Tuesday, February 17, 2009

not magellan

Absent thee from felicity a while,
And in this harsh world draw thy breath in pain,
To tell my story.

-- Hamlet

In the old days, soldiers rushed to die in battle on the promise that a bard would sing a song about their deeds. Denmark’s prince, presiding over innocent and guilty corpses as he dies in the arms of his friend, begs that his story be told. Norwegian Fortinbras, assuming the vacant throne on a battlefield of botched revenge, might misjudge him. Since Hamlet never was “put on” the royal stage, Horatio has no gesta to chronicle but “carnal, bloody and unnatural acts, . . . accidental judgments, casual slaughters, . . . and purposes mistook.” If that is the song his friend must sing about him, imagine what the prince’s enemies will say. But he’d rather live in infamy and scandal than be forgotten. Not many of us choose to be forgotten. Even suicide is a story.

I am a ghostwriter, coaxing out life stories. Some clients make it easier than others. Some days I dig and scrabble, and all I get is shards. Some days the story pours like water from a spigot, and all I have to do is hold the bucket. I name it. This is your story. This is where you were, and where you are. And now, where are you going?

I’ve made important decisions for myself by asking, Is this a story I can tell? How would I explain it to my mother? Can I tell this story to the ones I love? My friends? Associates? Colleagues? Children?

When we make a hash of things we wonder, what can I say about this? What story can I tell? There is the tale of denial: it didn’t happen. The tale of mitigation: it’s not so bad. The tale of blame: it’s his fault not mine. The tale of defiance: I did it and so what? The tale of responsibility: I did it and I’ll suffer the consequences. The tale of repentance: I did it and I’m really sorry. The tale of promise: I won’t do it again. The tale of apprenticeship: I’ll do better next time. The worst is if we have nothing to say. Nothing to say assures the maximum sentence. Solitary confinement. People will do almost anything to be included in a story.

Concessions are made. I want to play the lead, but if my claim is not respected, that’s all right: the character-lead, goofy side-kick or soubrette, gets more laughs anyway. Or if those parts have been pre-cast, I might bring my craft and my experience to a supporting role. Or if I’m out of work, a cameo. Oh hell: if the alternative is silence, I’ll carry a spear, or swell a scene or two like Prufrock the attendant lord. “Dispatches, my liege.” It’s better than nothing. A lot better. I’ll march in someone else’s procession, sing in someone else’s chorus. “Remember when So-and-so did Something-or-other? Well, I was there!” Better a recorded foot-soldier than a silent stay-at-home. “I brought sandwiches to Eisenhower.” Or Pol Pot.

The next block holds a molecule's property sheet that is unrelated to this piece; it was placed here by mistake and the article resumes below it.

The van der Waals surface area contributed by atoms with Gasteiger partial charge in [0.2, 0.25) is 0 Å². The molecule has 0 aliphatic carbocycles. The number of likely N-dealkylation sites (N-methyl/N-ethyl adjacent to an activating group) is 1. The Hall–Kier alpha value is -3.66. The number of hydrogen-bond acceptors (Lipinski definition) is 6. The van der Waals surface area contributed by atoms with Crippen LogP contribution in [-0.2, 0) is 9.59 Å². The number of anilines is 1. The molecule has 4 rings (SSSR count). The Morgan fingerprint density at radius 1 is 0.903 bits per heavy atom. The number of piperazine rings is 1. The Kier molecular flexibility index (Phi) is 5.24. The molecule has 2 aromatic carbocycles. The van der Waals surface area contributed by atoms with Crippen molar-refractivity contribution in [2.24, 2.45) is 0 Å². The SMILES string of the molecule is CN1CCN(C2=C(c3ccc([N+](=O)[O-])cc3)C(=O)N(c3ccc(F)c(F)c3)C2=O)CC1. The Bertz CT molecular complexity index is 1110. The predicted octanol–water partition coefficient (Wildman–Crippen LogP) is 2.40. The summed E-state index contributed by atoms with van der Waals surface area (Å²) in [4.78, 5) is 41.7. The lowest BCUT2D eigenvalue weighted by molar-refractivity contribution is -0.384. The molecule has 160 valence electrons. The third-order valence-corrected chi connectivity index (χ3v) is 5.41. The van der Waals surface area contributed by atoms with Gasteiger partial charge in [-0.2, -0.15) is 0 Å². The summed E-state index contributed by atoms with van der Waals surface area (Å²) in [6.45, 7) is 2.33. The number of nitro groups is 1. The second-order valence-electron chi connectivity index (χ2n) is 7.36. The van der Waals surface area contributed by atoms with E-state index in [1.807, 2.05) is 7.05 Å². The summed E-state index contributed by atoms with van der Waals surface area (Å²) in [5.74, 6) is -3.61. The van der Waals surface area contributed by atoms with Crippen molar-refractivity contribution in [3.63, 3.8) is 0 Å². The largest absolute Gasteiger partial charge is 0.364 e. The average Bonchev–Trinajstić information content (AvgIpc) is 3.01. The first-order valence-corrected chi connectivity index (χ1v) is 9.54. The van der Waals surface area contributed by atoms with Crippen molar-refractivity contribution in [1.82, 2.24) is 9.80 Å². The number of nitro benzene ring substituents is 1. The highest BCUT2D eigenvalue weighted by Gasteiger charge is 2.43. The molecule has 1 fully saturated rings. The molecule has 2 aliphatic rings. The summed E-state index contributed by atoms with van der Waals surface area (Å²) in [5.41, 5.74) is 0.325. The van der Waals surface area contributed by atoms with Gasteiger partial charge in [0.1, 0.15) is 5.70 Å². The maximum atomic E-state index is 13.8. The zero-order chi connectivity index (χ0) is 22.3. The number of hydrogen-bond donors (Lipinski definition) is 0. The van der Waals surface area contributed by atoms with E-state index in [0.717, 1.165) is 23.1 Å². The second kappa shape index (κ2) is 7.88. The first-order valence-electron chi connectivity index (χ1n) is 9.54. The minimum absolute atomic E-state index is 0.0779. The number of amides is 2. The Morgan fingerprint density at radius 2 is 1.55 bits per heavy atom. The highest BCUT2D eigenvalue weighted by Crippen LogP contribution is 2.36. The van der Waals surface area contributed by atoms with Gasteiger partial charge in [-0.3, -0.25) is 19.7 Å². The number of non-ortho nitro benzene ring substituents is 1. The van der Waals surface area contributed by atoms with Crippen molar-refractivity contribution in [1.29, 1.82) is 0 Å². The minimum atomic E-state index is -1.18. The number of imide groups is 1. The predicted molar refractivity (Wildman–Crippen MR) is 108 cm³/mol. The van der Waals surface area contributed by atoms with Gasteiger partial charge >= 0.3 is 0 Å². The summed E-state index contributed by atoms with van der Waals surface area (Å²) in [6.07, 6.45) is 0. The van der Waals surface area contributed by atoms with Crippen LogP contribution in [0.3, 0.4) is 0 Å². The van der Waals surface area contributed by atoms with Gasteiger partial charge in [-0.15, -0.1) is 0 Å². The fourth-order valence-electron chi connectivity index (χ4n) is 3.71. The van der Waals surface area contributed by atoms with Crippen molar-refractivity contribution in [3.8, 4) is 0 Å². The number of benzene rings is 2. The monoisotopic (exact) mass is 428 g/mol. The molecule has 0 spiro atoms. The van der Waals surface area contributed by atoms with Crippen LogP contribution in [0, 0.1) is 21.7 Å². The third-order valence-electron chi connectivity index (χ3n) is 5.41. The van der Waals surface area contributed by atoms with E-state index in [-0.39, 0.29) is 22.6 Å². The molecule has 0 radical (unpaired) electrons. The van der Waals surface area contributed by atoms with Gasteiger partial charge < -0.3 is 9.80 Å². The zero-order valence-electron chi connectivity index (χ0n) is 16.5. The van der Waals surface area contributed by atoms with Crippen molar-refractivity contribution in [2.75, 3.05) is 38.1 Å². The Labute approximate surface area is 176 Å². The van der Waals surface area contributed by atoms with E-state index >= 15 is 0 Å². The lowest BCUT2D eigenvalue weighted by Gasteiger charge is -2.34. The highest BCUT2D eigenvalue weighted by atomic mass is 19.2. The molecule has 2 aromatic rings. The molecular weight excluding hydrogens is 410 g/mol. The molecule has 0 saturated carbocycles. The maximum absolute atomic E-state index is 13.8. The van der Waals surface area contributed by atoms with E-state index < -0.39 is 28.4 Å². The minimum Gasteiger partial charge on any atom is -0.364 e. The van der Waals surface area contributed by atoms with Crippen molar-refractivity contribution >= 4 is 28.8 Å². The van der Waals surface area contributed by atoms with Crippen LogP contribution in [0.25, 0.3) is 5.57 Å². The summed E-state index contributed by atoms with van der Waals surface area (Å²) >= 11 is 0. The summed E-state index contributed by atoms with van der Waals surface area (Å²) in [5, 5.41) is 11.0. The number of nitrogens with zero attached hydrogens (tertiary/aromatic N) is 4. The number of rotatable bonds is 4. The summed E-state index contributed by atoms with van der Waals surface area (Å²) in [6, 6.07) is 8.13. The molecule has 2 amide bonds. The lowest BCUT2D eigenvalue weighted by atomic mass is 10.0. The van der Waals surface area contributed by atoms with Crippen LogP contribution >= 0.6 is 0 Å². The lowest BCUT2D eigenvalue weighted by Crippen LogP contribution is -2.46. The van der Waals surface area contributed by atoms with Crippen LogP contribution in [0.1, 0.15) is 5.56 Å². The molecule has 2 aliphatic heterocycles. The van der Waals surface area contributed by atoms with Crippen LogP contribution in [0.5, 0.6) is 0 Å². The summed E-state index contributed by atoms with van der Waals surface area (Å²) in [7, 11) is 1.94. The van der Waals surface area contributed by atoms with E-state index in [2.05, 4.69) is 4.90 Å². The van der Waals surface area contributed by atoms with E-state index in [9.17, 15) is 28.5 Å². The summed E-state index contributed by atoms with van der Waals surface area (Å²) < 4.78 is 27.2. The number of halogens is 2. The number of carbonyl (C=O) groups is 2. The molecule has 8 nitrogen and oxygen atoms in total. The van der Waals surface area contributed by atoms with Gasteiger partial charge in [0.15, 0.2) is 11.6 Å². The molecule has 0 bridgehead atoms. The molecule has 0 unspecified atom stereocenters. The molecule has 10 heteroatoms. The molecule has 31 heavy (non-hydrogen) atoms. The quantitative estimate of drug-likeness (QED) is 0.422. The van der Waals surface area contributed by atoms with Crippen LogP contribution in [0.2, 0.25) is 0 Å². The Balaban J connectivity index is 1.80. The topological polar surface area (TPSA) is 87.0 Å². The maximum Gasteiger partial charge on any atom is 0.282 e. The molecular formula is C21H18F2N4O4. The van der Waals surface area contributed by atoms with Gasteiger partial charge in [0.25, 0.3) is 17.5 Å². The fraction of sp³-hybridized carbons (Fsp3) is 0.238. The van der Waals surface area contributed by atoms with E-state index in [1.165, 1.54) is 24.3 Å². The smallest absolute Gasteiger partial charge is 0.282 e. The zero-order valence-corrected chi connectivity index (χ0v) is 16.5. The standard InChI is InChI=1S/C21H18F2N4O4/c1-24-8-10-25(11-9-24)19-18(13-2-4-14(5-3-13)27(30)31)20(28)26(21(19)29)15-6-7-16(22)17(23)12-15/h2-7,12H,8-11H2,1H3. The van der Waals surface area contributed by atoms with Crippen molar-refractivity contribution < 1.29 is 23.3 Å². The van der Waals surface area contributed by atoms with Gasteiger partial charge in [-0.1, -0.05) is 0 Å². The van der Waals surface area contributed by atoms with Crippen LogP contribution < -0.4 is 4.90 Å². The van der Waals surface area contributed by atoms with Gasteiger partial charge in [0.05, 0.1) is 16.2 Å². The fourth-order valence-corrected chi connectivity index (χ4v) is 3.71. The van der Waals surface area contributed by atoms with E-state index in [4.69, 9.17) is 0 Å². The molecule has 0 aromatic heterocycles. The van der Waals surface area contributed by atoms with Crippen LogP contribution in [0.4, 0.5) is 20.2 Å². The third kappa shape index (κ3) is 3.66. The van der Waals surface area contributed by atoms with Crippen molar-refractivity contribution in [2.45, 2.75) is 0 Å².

I want my avatar to be the good guy (for secretly I know that’s what I am). But if I cannot make my story heard, if it’s drowned by dominating noise; if all the good guy roles are taken, and all the good supporters, henchmen and assistants already cast; if all my entrances are hooted down, my character assailed for trying, then I’ll be bad. Really bad. I’ll transvalue your dominating values. I won’t go to school. I won’t dress up. I won’t show up for work. I’ll trick you and make fun of you behind your back. I’ll live by petty crime. I’ll steal from the rich and give to the poor. I’ll be a monster that you can’t ignore. I’ll be really good at it. And sell my songs about it to your children, who’d rather be bad than obscure.

I read other people’s stories for a living. So what’s my own? Extroverts and soldiers and politicians like to have their deeds extolled. Introverts and poets and philosophers sing of their thoughts. My adventures are a snooze but my opinions might strike home. I cannot sing of arms but of this man. I am not Magellan: my rutter describes an interior passage. Pursuing the daemon to the maze’s center, I unwind this yarn behind me. Yank on the twine, and I’ll know you’re coming along behind. If you retrace my steps, you might see beauties and terrors of a private tardis. Come in: it’s larger on the inside than without. I won’t then be the only one.

One thing is sure: if I don’t sing, the expedition dies with me.

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